Ted Nugent Craveman
Sunday, November 10, 2002 @ 8:22 AM
One of my favorite articles of clothing is a Ted Nugent T-shirt I got when I saw him open for Kiss on their so-called “farewell” tour.. On the back, it reads, “KISS MY ASS! I’M AN AMERICAN!” Never have I gotten such a response from random people by wearing any other piece of clothing. I probably wouldn’t draw as much attention if I walked around shirtless with peanut butter smeared on my chest. Comments range from the joyous “Hey, you like Nuge!” to the baffled, “You LIKE that guy?” to the curious “Doesn’t he, like, kill animals or something?” to the distasteful “Eeeuuuwww! Classic rock!” to the outright hostile “Ted Nugent is a xenophobic bigot and a murderer of beautiful creatures!” (I felt like responding to this last by remarking that Joe Leste would sure be interested to learn that, but the peasant-girl type who’d shouted at me from behind her Tibetan worry beads wouldn’t’ve gotten it anyway.) The great thing about Ted, though, is that unlike other “conservatives,” the religious right wants nothing to do with him either, which suits him just fine, I’m sure.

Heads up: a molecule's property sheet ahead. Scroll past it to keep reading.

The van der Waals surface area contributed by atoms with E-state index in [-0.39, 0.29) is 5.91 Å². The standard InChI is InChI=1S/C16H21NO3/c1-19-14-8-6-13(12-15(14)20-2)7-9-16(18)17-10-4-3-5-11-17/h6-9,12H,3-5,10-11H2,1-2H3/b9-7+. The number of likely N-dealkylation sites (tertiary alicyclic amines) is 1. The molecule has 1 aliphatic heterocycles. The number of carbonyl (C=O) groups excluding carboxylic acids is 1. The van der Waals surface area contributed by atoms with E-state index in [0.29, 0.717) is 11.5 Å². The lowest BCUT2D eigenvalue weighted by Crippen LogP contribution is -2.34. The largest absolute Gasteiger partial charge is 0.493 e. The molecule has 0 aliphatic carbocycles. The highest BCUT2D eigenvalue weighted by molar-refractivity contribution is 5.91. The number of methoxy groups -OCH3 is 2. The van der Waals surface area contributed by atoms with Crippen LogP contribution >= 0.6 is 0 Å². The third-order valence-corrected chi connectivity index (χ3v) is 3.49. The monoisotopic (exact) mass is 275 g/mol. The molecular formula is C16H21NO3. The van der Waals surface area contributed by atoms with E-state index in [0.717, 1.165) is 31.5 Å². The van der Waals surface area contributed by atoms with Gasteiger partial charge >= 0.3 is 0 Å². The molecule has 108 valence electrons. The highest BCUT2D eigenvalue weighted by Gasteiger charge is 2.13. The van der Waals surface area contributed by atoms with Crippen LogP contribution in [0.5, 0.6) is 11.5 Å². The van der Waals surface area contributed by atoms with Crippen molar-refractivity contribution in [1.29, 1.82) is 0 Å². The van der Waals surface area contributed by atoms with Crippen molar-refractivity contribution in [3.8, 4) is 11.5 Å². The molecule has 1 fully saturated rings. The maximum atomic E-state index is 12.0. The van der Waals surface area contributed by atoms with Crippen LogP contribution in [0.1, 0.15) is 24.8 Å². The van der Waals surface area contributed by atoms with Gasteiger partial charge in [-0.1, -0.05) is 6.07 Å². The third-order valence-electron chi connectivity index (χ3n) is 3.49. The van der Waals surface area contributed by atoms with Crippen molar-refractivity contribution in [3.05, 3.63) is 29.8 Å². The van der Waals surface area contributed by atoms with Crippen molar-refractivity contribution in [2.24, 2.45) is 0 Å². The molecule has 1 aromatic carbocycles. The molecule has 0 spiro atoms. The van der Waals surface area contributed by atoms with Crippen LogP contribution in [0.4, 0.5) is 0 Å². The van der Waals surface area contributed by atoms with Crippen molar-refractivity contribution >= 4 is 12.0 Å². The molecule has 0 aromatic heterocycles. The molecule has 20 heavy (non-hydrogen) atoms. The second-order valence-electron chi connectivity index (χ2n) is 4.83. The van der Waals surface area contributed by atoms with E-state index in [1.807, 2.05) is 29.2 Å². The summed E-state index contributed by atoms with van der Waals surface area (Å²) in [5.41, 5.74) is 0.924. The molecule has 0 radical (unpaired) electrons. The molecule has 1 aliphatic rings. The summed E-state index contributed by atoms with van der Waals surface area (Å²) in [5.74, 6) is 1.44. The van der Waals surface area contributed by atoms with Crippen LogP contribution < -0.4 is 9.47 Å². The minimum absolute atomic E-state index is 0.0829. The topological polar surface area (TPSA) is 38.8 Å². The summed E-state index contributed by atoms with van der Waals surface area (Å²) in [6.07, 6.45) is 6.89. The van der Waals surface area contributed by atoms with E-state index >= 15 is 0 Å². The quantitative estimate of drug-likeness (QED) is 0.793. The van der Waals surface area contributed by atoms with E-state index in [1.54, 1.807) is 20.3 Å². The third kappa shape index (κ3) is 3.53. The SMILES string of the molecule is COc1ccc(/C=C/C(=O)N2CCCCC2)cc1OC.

But it doesn’t really matter whether you like him or not, because Ted Nugent is going to go and do exactly what Ted Nugent damn well wants to do, thanks very much. And what he’s felt like doing recently can be heard and appreciated on Craveman, his first studio album for Spitfire Records, eagerly awaited by some, deeply dreaded by others. Initial reviews have said that it’s his best album in twenty years, and for once, they got it right.